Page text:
How electric vehicles and the Internet of Things are accelerating companies’ ESG actions

Last October, a major EV manufacturer began offering customers in its new home state of Texas its own brand of auto insurance:with a catch† Instead of paying regular premiums based on standard formulas of age, credit, and gender, policyholders are assigned a “safety score” based on their actual driving behavior. The car itself will play ombudsman and will record and report instances of hard braking and near collisions, with premiums fluctuating accordingly. It is one of the first examples of how real-time data coming in over the networked Internet of Things (IoT) is not only being repackaged as new features and services, but also shaping how consumers use those services.

In addition to forcing safe driving, EV companies may one day want to direct owners to: reload their vehicles on the grid during peak demand, using cash rewards and other incentives to reboot its renewable energy strategies. It has every reason to, given the recent rush of investors in… environmental, social and corporate governance (ESG) – including deposit a record $120 billion Last year in ESG-related equities and award the leading EV company a market cap of one trillion dollars, dwarfing its five second-biggest rivals combined

This insatiable appetite for sustainable investment, coupled with imminent regulation by the SEC, has created a convergence in which IoT is being used to accelerate ESG-friendly initiatives – whether that be EV competitors racing to electrify or rewire more energy-efficient homes or decarbonize the electric grid. And this, in turn, has increased the importance of a corporate figure rarely associated with sustainability: the CIO or CTO. Connecting automobiles and heating and cooling systems at scale requires their leadership and expertise. “Do you want to wait for regulations to catch up, or do you really want to differentiate your business based on how innovative your products and services are?” asks Sachin Lulla, who leads America’s Consulting Advanced Manufacturing & Mobility for Ernst & Young, LLP. That’s the trillion dollar question.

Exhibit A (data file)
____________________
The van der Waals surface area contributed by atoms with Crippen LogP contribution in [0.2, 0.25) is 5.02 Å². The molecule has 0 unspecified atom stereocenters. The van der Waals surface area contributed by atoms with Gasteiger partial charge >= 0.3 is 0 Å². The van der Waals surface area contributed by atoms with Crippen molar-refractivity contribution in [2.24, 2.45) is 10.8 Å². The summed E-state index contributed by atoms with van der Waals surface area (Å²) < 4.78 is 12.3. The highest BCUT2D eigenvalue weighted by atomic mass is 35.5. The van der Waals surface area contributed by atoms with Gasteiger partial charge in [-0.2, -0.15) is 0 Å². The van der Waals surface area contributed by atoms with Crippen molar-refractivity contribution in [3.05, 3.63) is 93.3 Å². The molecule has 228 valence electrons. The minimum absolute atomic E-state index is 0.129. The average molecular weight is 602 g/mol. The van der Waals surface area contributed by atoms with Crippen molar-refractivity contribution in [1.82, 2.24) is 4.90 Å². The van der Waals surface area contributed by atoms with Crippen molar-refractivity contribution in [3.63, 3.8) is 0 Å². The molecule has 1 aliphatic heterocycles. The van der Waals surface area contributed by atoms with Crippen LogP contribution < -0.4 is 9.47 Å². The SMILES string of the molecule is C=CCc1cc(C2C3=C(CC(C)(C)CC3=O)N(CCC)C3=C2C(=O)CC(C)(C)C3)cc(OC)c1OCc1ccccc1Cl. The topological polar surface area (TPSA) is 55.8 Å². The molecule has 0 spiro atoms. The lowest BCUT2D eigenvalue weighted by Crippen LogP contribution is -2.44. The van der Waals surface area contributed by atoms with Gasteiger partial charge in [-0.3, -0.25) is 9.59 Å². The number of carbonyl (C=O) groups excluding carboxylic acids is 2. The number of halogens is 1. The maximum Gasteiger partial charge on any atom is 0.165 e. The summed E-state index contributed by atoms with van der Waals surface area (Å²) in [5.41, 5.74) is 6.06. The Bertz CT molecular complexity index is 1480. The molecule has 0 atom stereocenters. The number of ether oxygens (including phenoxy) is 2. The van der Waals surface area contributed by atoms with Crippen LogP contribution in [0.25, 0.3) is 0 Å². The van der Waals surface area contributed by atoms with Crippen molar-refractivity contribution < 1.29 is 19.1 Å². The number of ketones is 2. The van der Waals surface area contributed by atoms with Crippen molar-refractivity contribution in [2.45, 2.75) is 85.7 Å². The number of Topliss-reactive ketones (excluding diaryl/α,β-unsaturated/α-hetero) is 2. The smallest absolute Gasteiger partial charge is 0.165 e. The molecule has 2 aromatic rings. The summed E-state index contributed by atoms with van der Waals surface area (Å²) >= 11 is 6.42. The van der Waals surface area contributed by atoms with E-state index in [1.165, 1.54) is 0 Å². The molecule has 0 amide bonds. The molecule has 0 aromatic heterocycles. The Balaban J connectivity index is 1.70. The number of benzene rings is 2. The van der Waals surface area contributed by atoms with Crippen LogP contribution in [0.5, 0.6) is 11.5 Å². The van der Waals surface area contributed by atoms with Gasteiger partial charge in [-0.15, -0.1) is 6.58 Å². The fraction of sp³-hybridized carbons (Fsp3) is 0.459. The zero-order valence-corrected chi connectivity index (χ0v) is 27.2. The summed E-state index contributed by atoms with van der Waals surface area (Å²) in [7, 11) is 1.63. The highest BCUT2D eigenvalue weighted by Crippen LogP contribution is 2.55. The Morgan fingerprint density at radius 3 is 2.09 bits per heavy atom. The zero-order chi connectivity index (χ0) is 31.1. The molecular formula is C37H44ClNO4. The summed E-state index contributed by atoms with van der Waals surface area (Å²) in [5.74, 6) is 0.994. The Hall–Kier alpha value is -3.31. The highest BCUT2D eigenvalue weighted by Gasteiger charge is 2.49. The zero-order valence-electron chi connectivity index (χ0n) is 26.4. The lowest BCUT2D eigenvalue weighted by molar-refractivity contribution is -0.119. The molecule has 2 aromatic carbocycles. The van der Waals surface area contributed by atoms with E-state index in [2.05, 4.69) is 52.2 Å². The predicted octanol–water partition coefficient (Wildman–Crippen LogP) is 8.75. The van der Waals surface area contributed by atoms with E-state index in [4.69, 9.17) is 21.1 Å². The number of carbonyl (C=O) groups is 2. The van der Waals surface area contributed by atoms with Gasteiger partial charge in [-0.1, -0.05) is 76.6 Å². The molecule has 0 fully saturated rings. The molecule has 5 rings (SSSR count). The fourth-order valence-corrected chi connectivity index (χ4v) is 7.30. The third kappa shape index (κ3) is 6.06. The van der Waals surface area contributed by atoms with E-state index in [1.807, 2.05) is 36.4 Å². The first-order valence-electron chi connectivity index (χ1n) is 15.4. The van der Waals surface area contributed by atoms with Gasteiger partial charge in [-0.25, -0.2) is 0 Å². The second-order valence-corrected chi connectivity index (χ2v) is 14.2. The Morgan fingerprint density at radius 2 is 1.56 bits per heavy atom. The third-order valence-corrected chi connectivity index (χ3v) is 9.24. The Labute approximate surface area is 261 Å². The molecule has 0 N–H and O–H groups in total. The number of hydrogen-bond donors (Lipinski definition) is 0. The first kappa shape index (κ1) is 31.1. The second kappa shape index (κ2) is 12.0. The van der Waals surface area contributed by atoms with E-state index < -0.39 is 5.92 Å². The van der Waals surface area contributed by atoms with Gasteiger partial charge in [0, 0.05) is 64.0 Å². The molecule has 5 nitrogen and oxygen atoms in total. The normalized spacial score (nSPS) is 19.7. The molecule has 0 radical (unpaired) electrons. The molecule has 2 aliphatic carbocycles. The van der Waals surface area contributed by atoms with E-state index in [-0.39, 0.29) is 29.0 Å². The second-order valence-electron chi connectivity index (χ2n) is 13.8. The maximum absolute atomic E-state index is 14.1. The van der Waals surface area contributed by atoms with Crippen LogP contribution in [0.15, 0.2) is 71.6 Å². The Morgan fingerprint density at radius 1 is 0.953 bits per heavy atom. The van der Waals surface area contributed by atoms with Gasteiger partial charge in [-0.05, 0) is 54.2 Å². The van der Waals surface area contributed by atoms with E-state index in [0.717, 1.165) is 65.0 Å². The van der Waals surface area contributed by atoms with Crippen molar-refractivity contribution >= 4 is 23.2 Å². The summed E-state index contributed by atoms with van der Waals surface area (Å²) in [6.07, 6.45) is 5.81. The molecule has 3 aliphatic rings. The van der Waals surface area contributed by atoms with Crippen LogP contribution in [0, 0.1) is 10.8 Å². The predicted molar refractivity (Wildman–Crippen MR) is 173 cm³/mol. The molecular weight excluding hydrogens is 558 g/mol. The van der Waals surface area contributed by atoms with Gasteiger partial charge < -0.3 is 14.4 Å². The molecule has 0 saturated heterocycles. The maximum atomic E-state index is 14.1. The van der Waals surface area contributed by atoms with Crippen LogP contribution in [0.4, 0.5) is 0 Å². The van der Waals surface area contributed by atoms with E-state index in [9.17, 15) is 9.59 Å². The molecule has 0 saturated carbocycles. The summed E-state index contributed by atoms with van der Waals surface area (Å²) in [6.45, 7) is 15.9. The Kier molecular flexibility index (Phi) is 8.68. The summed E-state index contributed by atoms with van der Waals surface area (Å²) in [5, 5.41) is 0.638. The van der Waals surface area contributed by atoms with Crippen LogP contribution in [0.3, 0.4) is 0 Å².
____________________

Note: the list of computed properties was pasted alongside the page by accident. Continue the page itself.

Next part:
The IoT can sometimes be as amorphous as the cloud, referring to just about anything with a chip in it. But the IoT meets ESG stack can be described as five different layers, starting with the thing itself — be it an EV or an HVAC — and then the bandwidth needed to connect these objects. That will be followed by edge computing to reduce latency and power consumption, before expanding to the cloud-based services where AI and analytics are applied to the data. Finally, there is the interface, where users or the device in question are pushed in a more sustainable direction.

This vision has been a long time coming, made longer by one-off projects and proof-of-concepts that squander almost a trillion dollars in a phenomenon known as “pilot purgatory.” “Most companies start at the bottom

when they should start top-down, with a strong focus on business value,” says Lulla.

For older automakers starting with 10-digit electrification programs, the matter is simple: How can the IoT help steer consumers away from SUVs to their new EVs? An important part of selling that switch is allaying drivers’ fears of range, or how far they can travel on a single charge. While advertised ranges are hotly contested for marketing purposes, they tend to be derived from the car’s basic battery chemistry (along with a healthy margin of error). But by combining real-time charge levels with driving speeds, traffic conditions and weather conditions, range could be estimated much more accurately – thus distracting customers from combustion engines.


“Smart homes” are another great idea that has been on the horizon for a decade or more and will finally be realized thanks to ESG. For example, electric heat pumps and boilers are much more efficient than the coal- and gas-fired furnaces and boilers they replace. Regulations already require them to be connected to the grid so that utilities can turn them on and off remotely, but this also opens up the possibility of using home water heaters as a kind of battery, parking excess heat during off-peak hours to meet demand at other times. .

In either case, as with a car company’s fledgling insurance business, new value is derived from providing data-based products and services rather than “dumb” physical assets. This transition is critical to decouple growth and profit from pure consumption.

Hence the importance of CIOs and CTOs, who have not only seen a decade of digital transformation efforts condensed into a matter of months, if not weeks, but also play a pivotal role in enabling these new business models and ensuring compliance. of the regulations. “As technology is now the foundation for all industries, the CIO must be in the driver’s seat to work with the business units to enable their growth strategy,” said Lulla.

For years, IoT has sought a path from trial purgatory to essential solution. With ESG, it has finally found one.

The views of the author are not necessarily those of Ernst & Young LLP or other members of the EY global organization.

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